Earliest memories

While preparing for an upcoming trip to Punjab, I am trying to think if I can remember anything from the two years I spent (age 2-4), in a small town somewhere in the district of Jalandhar. I don’t want to ask my family members as it may ‘force and contaminate’ my brain into a virtual image-a-thon. However, what would be an average age from when a person starts to remember events?

I can barely remember Punjab. Except that there was a magic show on one of our neighbor’s rooftop one evening. I do remember that the magician had taken a jar of wheat and turned it into Parle Gs. I also remember that there were days after that when I had expected my mother to do the same. Although, I can’t remember the disappointment associated with those expectations, because…well I would have known if she was PC Sarkar…by now!

The next I remember, is from a visit to Bhakra Nangal and I do recollect someone from the dam explaining a lot of things to a rapt audience and me being amazed with the power of water that is suddenly released from imprisonment, not to mention a deer trapped in the water, trying hopelessly to maneuver the raging river (it could be my first near death memory!).

According to a research study by a group in Cornell University and Memorial University of Newfoundland, on an average, children can remember events accurately from around 3.5 year of age onwards, however, gradually as they grow older, ‘childhood amnesia’ occurs and the memories become postdated and most, begin to fade out (http://www.ncb i.nlm.nih.gov/pubmed/24588518). Additionally, ‘childhood amnesia’ seems to occur between 7-8 yrs of age; as published by a group from Emory (http://www.ncbi.nlm.nih.gov/pmc/articles/PMC4025992/). Hence after that, most of our memory from the previous years, begin to decay.

What goes wrong between 7-8? Why do we forget substantial amount of childhood events that occurred prior to that? It seems that high neurogenesis or nerve cell generation in the brain during infancy, and in its memory site (hippocampus) causes ‘re-wiring’, due to which there is some decay and loss in being able to remember http://science.sciencemag.org/content/344/6184/598 .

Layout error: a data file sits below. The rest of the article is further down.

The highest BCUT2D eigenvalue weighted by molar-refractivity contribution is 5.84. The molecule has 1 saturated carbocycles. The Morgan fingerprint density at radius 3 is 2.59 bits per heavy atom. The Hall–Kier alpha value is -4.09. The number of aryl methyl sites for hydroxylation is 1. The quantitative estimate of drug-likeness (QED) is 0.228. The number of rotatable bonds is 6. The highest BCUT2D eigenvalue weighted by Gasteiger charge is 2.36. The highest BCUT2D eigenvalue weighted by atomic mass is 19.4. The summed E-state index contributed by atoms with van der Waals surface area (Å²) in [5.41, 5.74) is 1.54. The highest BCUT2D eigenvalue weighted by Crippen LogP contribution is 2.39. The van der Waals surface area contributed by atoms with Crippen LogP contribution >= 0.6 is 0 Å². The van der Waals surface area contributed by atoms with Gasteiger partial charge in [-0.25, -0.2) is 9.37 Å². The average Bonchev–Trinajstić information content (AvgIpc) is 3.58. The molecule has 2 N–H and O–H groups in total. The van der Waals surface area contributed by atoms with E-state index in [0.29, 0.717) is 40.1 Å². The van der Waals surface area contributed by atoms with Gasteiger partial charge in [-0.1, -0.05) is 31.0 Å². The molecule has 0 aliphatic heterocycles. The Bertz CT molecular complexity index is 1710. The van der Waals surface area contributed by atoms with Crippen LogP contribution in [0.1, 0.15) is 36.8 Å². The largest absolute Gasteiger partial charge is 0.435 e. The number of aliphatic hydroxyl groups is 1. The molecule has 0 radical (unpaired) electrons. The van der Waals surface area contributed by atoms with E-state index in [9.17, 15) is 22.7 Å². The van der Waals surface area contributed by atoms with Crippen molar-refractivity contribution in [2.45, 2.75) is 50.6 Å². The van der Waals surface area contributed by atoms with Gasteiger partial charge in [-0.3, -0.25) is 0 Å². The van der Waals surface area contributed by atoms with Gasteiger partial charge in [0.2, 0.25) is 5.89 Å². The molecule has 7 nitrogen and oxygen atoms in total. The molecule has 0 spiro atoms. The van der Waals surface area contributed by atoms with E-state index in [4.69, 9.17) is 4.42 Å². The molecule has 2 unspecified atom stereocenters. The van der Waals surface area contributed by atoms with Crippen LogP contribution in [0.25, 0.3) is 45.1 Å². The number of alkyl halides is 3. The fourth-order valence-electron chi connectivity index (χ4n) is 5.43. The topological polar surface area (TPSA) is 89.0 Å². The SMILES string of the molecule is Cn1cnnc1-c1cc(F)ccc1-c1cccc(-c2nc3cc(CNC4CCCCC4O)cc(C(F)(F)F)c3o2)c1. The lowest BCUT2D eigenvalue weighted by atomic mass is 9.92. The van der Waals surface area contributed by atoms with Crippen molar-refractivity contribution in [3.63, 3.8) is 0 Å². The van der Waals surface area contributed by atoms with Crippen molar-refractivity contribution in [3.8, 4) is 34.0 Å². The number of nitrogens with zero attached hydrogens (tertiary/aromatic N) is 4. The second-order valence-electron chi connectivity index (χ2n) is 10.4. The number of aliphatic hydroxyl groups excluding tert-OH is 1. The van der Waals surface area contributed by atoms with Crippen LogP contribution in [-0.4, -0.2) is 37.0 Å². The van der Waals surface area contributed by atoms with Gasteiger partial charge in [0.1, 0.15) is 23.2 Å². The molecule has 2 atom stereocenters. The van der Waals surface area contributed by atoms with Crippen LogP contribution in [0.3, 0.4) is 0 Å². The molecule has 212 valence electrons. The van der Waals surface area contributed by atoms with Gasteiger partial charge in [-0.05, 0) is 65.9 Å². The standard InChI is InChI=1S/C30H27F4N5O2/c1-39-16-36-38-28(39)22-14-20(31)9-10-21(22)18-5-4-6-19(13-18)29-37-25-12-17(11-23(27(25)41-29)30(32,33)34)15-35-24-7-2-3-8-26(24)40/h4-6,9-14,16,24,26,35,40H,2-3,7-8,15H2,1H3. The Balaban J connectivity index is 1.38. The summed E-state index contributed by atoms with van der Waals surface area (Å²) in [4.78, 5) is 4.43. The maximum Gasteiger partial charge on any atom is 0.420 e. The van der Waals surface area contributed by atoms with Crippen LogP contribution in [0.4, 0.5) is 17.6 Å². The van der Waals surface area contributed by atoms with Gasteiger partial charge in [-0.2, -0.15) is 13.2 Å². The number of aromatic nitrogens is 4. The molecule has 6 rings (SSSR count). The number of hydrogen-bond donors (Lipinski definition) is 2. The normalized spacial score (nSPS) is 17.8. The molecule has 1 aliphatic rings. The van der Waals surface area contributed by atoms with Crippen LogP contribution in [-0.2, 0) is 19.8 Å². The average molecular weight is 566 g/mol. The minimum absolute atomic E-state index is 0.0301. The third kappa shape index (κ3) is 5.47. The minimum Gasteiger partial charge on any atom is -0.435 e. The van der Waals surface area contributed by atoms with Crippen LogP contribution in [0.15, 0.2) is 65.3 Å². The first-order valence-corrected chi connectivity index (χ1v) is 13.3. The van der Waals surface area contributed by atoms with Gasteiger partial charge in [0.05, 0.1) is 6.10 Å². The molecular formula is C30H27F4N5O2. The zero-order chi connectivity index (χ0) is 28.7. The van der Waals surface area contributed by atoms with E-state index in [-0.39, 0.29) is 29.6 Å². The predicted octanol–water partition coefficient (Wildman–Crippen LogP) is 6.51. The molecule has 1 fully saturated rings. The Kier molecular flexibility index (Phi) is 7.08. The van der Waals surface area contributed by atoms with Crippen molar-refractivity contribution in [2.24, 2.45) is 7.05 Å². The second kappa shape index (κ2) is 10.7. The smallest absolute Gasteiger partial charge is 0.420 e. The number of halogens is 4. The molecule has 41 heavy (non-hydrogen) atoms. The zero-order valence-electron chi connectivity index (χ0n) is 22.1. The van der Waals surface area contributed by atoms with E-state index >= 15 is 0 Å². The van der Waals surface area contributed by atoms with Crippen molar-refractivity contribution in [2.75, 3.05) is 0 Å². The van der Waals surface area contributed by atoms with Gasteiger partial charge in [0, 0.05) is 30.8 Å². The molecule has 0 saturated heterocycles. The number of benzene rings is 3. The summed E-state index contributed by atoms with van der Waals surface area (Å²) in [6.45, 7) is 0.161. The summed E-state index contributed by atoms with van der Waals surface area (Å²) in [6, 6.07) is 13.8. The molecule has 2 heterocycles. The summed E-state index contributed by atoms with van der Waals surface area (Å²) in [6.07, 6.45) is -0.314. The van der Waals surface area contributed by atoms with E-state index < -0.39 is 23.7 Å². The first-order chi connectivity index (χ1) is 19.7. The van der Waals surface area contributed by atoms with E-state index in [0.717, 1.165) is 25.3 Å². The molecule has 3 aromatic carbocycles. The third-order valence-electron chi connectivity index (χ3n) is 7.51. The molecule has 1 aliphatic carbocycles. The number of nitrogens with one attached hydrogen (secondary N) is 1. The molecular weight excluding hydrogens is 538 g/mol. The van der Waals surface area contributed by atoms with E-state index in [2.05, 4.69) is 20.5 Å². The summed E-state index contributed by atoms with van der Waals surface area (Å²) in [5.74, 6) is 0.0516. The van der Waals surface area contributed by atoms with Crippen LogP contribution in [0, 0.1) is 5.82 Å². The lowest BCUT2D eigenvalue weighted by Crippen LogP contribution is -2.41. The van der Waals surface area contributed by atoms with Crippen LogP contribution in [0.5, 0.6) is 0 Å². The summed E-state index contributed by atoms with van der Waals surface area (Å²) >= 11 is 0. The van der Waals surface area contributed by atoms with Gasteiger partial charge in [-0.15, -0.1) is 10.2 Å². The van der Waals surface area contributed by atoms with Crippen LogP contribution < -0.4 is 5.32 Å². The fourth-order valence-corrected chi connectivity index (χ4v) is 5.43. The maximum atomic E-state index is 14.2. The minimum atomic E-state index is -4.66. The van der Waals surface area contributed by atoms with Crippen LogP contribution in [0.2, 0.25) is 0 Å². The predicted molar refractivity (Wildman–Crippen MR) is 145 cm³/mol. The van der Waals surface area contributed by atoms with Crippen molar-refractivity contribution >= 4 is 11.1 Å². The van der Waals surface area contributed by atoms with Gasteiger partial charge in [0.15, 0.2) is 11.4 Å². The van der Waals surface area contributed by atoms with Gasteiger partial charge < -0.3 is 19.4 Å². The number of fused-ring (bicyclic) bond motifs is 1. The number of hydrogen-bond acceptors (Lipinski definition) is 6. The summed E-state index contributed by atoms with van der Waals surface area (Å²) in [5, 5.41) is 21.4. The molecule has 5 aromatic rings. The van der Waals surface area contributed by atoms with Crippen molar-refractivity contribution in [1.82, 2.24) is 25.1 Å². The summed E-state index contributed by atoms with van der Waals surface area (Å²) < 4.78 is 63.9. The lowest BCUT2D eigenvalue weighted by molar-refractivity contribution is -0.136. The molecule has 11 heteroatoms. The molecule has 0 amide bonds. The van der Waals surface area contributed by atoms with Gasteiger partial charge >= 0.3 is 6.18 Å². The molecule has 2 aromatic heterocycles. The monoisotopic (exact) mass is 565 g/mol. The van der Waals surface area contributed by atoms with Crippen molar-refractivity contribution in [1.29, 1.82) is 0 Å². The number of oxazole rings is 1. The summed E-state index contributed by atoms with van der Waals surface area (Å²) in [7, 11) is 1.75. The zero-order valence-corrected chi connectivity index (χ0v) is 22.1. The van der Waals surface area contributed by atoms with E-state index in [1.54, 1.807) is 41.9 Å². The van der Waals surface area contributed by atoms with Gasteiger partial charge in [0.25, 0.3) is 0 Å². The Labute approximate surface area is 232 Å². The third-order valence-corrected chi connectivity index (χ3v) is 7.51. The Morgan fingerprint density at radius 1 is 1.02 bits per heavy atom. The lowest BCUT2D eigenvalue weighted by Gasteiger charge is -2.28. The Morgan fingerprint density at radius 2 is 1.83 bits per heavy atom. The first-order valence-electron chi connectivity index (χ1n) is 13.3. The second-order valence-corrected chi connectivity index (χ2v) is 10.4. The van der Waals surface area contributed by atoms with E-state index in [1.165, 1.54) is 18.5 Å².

But what about specific memories, like the memory of smell? Olfactory memory is very evolved and has been shown to be necessary for both survival and communication in the animal kingdom. The smells of childhood remain. I do ‘remember’ what my grandmother’s home smelt like, where I lived for a year at age 5. Even today, while going through old yellowed photographs, I can recollect how the house and particularly she smelt. These are pleasant memories, smells of happy association and of a nurturing environment.

We usually remember smells with distinct associations. Similar to the smell of flowers and being able to separate and associate each fragrance with a single type of flower. It was at her house I had smelt Shiuli for the first time, a very sweetly fragrant and pretty white flower. It has remained my most favorite to this day. Scientists have recently presented that an inability to distinguish or identify smell can be an early indicator to decline in memory (https://www.alzheimers.org.uk/site/scripts/news_article.php?newsID=2636 ). Hmmm…I wonder why my coffee smells like tea!

Memory is a very complex and intriguing aspect of cognition. It helps us develop our individual and distinct personalities. While I am excited to travel to a place from my childhood, I hope to make new memories this time, and hope too that I will be able to remember every one of them for a few more years to come, at least!